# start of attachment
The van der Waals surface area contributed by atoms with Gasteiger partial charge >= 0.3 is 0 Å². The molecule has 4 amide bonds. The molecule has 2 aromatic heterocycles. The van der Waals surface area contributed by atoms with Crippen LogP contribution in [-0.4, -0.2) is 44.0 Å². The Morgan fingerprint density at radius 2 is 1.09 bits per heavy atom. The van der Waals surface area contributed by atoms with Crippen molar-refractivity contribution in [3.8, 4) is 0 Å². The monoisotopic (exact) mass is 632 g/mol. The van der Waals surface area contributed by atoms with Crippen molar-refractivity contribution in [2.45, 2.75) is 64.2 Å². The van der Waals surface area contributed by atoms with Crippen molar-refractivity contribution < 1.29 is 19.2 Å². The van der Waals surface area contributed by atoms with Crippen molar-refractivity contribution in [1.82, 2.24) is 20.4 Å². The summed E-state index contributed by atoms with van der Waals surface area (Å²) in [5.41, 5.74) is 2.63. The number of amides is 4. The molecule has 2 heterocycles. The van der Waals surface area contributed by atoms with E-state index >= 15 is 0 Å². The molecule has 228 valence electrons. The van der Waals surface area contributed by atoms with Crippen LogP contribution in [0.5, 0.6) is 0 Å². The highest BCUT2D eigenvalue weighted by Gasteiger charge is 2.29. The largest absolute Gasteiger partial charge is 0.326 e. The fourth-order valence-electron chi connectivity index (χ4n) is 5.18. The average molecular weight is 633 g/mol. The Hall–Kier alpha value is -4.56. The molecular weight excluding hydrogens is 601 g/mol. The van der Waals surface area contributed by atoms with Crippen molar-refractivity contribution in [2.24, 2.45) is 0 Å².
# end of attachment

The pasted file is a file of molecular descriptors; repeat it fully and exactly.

The van der Waals surface area contributed by atoms with Gasteiger partial charge >= 0.3 is 0 Å². The molecule has 4 amide bonds. The molecule has 2 aromatic heterocycles. The van der Waals surface area contributed by atoms with Crippen LogP contribution in [-0.4, -0.2) is 44.0 Å². The Morgan fingerprint density at radius 2 is 1.09 bits per heavy atom. The van der Waals surface area contributed by atoms with Crippen molar-refractivity contribution in [3.8, 4) is 0 Å². The monoisotopic (exact) mass is 632 g/mol. The van der Waals surface area contributed by atoms with Crippen molar-refractivity contribution in [2.45, 2.75) is 64.2 Å². The van der Waals surface area contributed by atoms with Crippen molar-refractivity contribution < 1.29 is 19.2 Å². The van der Waals surface area contributed by atoms with Crippen molar-refractivity contribution in [1.82, 2.24) is 20.4 Å². The summed E-state index contributed by atoms with van der Waals surface area (Å²) in [5.41, 5.74) is 2.63. The number of amides is 4. The molecule has 2 heterocycles. The van der Waals surface area contributed by atoms with E-state index >= 15 is 0 Å². The molecule has 228 valence electrons. The van der Waals surface area contributed by atoms with Crippen LogP contribution in [0.5, 0.6) is 0 Å². The highest BCUT2D eigenvalue weighted by Gasteiger charge is 2.29. The largest absolute Gasteiger partial charge is 0.326 e. The fourth-order valence-electron chi connectivity index (χ4n) is 5.18. The average molecular weight is 633 g/mol. The Hall–Kier alpha value is -4.56. The molecular weight excluding hydrogens is 601 g/mol. The van der Waals surface area contributed by atoms with Crippen molar-refractivity contribution in [2.24, 2.45) is 0 Å².